Breakdancing in Egypt — A Scene That is Blossoming but Still Hasn’t Sprouted

Breakdancing; the art of moving your bodies in ways that many thought unimaginable, the stylish aesthetics, the intricate moves, amazing athleticism, and personality, or “swag” needed to break it all down. Breakdancing constitutes one of the 3 pillars of hip-hop — rap, graffiti, and breakdancing. It’s no secret then that while break dancing is slowly blossoming in the region, it is still in a state of limbo, just like rap, which has never managed to pop off to heights that it’s capable of in Cairo, with a market of 95M people.

B-boys meet up weekly, or even daily, and practice dance moves that would make your head spin. But don’t think of this as practice. Break dancing, just like rapping, is very much a lifestyle, more than a hobby. Just like rappers and their friends get together and freestyle, in a studio or elsewhere, b-boys practice moves with their crew when they’re hanging out.

While break dancing is very slowly blossoming, any b-boy in Egypt will tell you that there is a major lack of awareness about it in the country. “We don’t have sponsors for the competitions that we organize, other than Red Bull. Most of the people here in Egypt don’t understand what we do, and they don’t have the opportunity to get to know what we do.”, said Zerock, who is part of Legalize It, a crew that has amongst its ranks Cheetos (AKA Jerry), winner of the Red Bull NC Competition this year, one of the most important battles of the year.

Zerock also laments the infrastructure as one of the main reasons that break dancing hasn’t sprouted yet. There are no entities organizing regular tournaments that b-boys can participate in, except the b-boys themselves. “ [The tournaments] are only our jams! They’re organized by the b-boys themselves, so any b-boy or girl in Egypt can regularly join and compete.” So while there is great effort to push the scene forward, it is difficult without the proper backing, which seems to be nearly entirely lacking.

B-Boy Charley has been bustin’ moves for 16 years and has a long history with breakdancing in Egypt. Though he now considers himself retired, he has been in the scene since 2007 and has formed numerous crews, such as Black Bulletz, Swaggers, Ups n Downs Cru, and Bronx 2 Cairo. Aside from infrastructure, Charley thinks the scene hasn’t really blown up due to money. “It has been slow for the scene since most of the b-boys and girls here are from poor upbringings, which leads to poor and closed-minded mentalities in most cases, making them accept gigs for waaay less than they deserve, and dream with limits and become less creative and so on.”

There is clearly a lack of support from the Egyptian people as well. “Most of the audience, who are keen on following it, are hip-hop dancers themselves — so, more exposure is needed and it’s a dance that should be widely shared with everyone, not just those who already know about it”, said Ziad Ali, who has been break dancing since the tender age of fourteen.

However, it’s not all doom and gloom. Crews are still working hard, determined to gain more awareness and acceptance, and of course to attract more sponsorships. “My crew and I are doing our best to spread knowledge about break dancing here by organizing battles and workshops, and of course using social media to reach as many Egyptians as possible. Other crews in the country are doing this as well.” Also, Red Bull brought the BC One competition to Egypt this year, which serves as a great building block for the scene to reach bigger heights.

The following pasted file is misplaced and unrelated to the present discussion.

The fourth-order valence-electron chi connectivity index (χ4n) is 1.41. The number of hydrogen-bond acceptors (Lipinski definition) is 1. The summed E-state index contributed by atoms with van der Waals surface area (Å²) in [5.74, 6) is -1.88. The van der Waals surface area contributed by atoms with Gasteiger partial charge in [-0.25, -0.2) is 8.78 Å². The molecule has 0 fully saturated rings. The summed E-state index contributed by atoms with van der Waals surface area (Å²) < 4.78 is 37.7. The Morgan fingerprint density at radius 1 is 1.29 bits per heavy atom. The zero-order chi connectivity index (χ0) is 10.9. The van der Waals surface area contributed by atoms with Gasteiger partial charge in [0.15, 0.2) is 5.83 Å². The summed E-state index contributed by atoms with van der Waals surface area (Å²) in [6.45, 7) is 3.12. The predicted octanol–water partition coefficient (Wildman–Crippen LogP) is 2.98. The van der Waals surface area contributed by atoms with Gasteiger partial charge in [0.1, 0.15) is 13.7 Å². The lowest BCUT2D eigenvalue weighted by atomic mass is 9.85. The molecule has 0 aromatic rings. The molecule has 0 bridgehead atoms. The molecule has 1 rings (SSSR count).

Why are brands like Adidas and Puma, for example, who are great supporters of the b-boy culture worldwide, not really showing any support in Egypt? The reason probably lies in the fact that people haven’t shown enough interest, so there is really nothing in it for them. But it’s like the chicken and the egg — you can’t get support without proper backing, and big brands won’t back the scene if they realise that it’s not worth their time and effort.

Breakdancing, in its performance is a beautiful art form, even to a neutral. The way dancers use their body as a tool is extremely impressive, and is an expression that is entertaining and deserves to gather crowds, just like an art gallery does. If anyone would like to understand how fun and entertaining a breakdancing battle can be for a viewer, simply watch the movie You Got Served.

Even when you look at the scene worldwide, it’s still very much in its infancy; it’s only this year that Red Bull will be hosting the first ever b-girl world final, where 16 of the best b-girls on the planet battle it out to be crowned the best on the globe.

It has often been said that the revolution has allowed people to express themselves more openly through things like art and music, but Charlie doesn’t believe that it had a great impact on the Egyptian break dancing scene. “The revolution was just a break for us from the restricted laws regarding dancing on the streets and filming videos and taking pictures and so on, but other than that, it didn’t really affect it much.”




Writer featured on @altwire, @sickchirpse, @cairoscene— bought Eminem’s The Marshall Mathers LP as a nine-year-old in 2000 … and the rest is history.

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Mourad Awad

Mourad Awad

Writer featured on @altwire, @sickchirpse, @cairoscene— bought Eminem’s The Marshall Mathers LP as a nine-year-old in 2000 … and the rest is history.

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